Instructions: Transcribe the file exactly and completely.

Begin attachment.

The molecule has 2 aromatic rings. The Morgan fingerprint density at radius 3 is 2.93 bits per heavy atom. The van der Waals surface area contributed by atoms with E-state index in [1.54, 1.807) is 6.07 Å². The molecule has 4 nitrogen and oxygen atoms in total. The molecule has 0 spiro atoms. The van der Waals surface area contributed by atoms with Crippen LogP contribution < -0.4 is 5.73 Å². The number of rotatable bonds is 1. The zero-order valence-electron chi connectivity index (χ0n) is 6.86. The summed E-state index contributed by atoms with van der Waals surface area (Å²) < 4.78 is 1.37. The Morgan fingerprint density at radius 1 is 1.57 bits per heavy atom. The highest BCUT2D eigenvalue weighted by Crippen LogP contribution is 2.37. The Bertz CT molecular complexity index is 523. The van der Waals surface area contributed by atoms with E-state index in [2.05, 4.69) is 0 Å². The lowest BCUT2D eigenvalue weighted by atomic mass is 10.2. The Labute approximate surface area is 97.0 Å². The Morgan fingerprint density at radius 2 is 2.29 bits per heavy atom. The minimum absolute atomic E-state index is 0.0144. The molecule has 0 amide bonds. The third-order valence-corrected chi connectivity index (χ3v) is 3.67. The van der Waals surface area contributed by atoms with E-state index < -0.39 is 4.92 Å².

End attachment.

The molecule has 2 aromatic rings. The Morgan fingerprint density at radius 3 is 2.93 bits per heavy atom. The van der Waals surface area contributed by atoms with E-state index in [1.54, 1.807) is 6.07 Å². The molecule has 4 nitrogen and oxygen atoms in total. The molecule has 0 spiro atoms. The van der Waals surface area contributed by atoms with Crippen LogP contribution < -0.4 is 5.73 Å². The number of rotatable bonds is 1. The zero-order valence-electron chi connectivity index (χ0n) is 6.86. The summed E-state index contributed by atoms with van der Waals surface area (Å²) < 4.78 is 1.37. The Morgan fingerprint density at radius 1 is 1.57 bits per heavy atom. The highest BCUT2D eigenvalue weighted by Crippen LogP contribution is 2.37. The Bertz CT molecular complexity index is 523. The van der Waals surface area contributed by atoms with E-state index in [2.05, 4.69) is 0 Å². The lowest BCUT2D eigenvalue weighted by atomic mass is 10.2. The Labute approximate surface area is 97.0 Å². The Morgan fingerprint density at radius 2 is 2.29 bits per heavy atom. The minimum absolute atomic E-state index is 0.0144. The molecule has 0 amide bonds. The third-order valence-corrected chi connectivity index (χ3v) is 3.67. The van der Waals surface area contributed by atoms with E-state index < -0.39 is 4.92 Å².